Nearly a year after a two-year prohibition against fishing in Lake Kinneret was to have come into effect in order to prevent "an ecological disaster" due to overfishing, the Knesset Economic Affairs Committee yesterday decided to limit the ban to just four months a year.
Instead of a blanket moratorium on fishing in the lake for two years, fishing will be barred only from April 15 to August 15, the spawning season of the lake's tilapia populations.
In easing the fishing ban, the committee adopted recommendations presented to it on Tuesday by a committee of experts headed by the Chief Scientist of the Agriculture Ministry's chief scientist, Dr. Yuval Ashdot, and Dr. Yeshayahu Bar-On, deputy director general for natural resources of the Environmental Protection Ministry.
The panel was charged with determining the ecological state of the Kinneret and assessing the implications of the ban. The ban was scheduled to go into effect last March but was postponed.
The committee of experts noted during yesterday's Knesset committee session that its work was hampered by a significant lack of data on the state of fishing and water quality in the Kinneret.
The recommendation constitutes a victory for the lake's fishermen, who for the past year have been battling the proposed moratorium.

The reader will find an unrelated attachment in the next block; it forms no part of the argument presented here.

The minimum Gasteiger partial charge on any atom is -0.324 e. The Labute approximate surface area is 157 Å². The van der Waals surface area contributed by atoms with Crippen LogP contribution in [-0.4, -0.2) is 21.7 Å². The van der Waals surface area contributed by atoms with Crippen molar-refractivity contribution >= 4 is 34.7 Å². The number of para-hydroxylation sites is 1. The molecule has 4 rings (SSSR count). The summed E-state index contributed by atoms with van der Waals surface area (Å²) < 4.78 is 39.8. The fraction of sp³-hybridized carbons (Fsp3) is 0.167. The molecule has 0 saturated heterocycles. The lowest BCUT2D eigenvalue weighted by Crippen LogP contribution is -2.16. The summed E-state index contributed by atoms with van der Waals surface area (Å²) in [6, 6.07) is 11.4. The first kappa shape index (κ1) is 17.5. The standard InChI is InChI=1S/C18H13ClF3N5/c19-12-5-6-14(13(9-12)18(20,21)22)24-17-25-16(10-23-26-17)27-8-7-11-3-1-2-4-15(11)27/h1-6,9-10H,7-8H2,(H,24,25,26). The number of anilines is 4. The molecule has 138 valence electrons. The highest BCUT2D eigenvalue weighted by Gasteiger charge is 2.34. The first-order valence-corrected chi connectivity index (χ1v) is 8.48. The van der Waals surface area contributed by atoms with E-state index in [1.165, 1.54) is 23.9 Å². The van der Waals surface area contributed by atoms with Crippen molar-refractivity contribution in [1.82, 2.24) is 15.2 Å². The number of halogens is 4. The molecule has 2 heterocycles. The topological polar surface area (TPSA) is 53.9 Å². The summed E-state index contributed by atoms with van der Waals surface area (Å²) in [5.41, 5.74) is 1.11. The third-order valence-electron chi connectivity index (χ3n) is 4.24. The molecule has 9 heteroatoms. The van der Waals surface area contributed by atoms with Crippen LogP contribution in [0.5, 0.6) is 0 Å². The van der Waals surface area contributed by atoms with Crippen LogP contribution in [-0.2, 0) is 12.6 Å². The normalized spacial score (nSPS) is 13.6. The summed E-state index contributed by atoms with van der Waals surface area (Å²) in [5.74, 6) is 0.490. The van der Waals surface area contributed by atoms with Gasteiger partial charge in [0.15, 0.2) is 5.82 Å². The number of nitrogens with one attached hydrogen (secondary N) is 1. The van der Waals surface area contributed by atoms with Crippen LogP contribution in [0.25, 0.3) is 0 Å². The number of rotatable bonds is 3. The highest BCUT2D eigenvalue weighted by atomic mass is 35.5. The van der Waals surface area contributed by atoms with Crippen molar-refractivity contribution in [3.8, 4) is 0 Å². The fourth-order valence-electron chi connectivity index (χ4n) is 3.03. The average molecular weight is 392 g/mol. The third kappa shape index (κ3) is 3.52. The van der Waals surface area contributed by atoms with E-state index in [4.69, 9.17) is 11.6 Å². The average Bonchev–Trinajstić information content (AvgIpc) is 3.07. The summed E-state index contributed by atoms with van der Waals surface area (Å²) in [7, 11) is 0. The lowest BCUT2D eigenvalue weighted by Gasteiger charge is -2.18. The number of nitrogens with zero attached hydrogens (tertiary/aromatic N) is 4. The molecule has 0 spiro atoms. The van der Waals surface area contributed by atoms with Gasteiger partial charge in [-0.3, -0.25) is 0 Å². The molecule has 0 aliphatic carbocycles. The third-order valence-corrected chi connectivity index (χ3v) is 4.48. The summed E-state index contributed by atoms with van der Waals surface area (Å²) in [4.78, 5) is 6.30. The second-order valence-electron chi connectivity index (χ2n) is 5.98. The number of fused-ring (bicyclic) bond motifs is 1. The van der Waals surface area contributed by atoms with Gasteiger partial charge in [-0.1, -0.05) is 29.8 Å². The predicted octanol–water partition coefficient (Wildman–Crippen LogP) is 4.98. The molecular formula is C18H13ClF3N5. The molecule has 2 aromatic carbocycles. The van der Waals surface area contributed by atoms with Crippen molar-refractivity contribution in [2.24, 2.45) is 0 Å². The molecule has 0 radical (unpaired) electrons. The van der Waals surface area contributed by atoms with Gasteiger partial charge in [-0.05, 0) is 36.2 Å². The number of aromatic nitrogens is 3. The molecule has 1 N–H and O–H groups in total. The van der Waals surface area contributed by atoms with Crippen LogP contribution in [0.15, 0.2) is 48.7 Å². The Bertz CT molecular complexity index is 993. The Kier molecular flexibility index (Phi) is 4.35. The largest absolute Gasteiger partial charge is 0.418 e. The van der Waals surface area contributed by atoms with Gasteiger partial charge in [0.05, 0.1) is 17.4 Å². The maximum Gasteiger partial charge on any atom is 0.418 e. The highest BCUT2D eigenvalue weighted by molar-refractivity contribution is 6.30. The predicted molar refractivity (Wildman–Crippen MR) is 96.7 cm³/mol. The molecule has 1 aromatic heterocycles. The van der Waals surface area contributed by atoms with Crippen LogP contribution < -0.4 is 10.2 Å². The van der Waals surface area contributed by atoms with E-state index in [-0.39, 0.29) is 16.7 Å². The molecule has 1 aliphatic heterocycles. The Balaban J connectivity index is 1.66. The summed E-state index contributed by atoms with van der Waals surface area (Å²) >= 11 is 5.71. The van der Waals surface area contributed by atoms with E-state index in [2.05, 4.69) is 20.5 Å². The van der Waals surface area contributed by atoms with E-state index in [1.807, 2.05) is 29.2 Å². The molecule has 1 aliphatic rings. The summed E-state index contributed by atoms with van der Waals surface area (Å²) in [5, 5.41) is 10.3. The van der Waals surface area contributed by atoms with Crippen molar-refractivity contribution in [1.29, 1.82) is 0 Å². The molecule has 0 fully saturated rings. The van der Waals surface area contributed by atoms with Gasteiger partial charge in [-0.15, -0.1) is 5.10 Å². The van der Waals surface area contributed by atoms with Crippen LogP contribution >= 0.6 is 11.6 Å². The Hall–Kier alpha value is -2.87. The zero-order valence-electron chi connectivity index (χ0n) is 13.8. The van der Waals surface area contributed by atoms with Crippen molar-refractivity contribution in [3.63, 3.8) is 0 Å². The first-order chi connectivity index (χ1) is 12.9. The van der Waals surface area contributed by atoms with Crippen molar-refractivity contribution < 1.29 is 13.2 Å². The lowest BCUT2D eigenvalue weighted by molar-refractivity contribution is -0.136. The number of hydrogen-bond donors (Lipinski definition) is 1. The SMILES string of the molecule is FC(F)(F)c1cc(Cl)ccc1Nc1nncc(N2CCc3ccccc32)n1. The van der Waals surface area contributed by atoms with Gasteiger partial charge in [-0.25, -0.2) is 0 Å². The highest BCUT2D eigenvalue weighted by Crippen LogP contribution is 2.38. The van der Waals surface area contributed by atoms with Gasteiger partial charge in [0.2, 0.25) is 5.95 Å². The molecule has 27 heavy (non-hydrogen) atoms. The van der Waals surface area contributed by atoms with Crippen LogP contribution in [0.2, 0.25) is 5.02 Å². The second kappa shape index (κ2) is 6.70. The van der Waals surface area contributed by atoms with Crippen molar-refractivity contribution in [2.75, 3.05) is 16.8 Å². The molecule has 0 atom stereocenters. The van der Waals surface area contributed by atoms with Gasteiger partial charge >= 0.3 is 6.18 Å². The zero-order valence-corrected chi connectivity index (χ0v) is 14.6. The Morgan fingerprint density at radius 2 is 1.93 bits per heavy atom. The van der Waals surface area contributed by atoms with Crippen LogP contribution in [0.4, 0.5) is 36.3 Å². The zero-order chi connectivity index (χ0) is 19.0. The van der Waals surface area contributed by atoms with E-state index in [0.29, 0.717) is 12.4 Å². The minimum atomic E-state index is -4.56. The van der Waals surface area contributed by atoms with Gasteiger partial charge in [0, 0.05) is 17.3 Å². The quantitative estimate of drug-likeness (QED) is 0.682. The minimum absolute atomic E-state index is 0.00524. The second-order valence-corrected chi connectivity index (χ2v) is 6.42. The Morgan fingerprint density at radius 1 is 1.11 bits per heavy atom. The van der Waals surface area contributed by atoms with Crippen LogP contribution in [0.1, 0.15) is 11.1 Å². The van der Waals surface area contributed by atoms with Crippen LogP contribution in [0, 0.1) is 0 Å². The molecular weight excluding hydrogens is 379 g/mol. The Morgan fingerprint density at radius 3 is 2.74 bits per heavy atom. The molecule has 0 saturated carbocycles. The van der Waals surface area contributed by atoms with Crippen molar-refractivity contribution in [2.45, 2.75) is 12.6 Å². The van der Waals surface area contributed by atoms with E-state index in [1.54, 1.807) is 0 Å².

"Our fight paid off and justice has been served. It's a day of joy for fisherman," Ya'akov Fadida, chairman of the Tiberias Fishermen's Organization, said yesterday.
In January 2010, when then-Agriculture Minister Shalom Simhon announced the comprehensive Kinneret fishing ban that was to have begun on March 1 of that year, he said he recognized that the state "couldn't stand idly by as the most important water source in the country is collapsing. National responsibility dictates significant moves to guarantee a sustainable ecosphere in the lake."
According to Agriculture Ministry figures, over the past decade the fishing catch from the Kinneret declined by tens of percentage points every year to its current, critically low levels.
In 1999 the annual catch was about 2,144 tons, but in 2009 that figure dropped to less than 157 tons.
In addition to recommending the four-month fishing ban, the committee of experts proposed using non-injurious methods to reduce the presence of cormorant sea birds in and around the Kinneret. Representatives of the Society for Protection of Nature in Israel said in response that reducing the population of the fish-loving birds in the lake would not have a significant affect on the fishing because they preferred species other than the critically overfished mango tilapia (musht, or St. Peter's fish ).
The experts' committee also recommended banning the use of fine-mesh fishing nets in the lake, which catch fish before they reach the reproductive stage, as well as the use of poison to extract fish.
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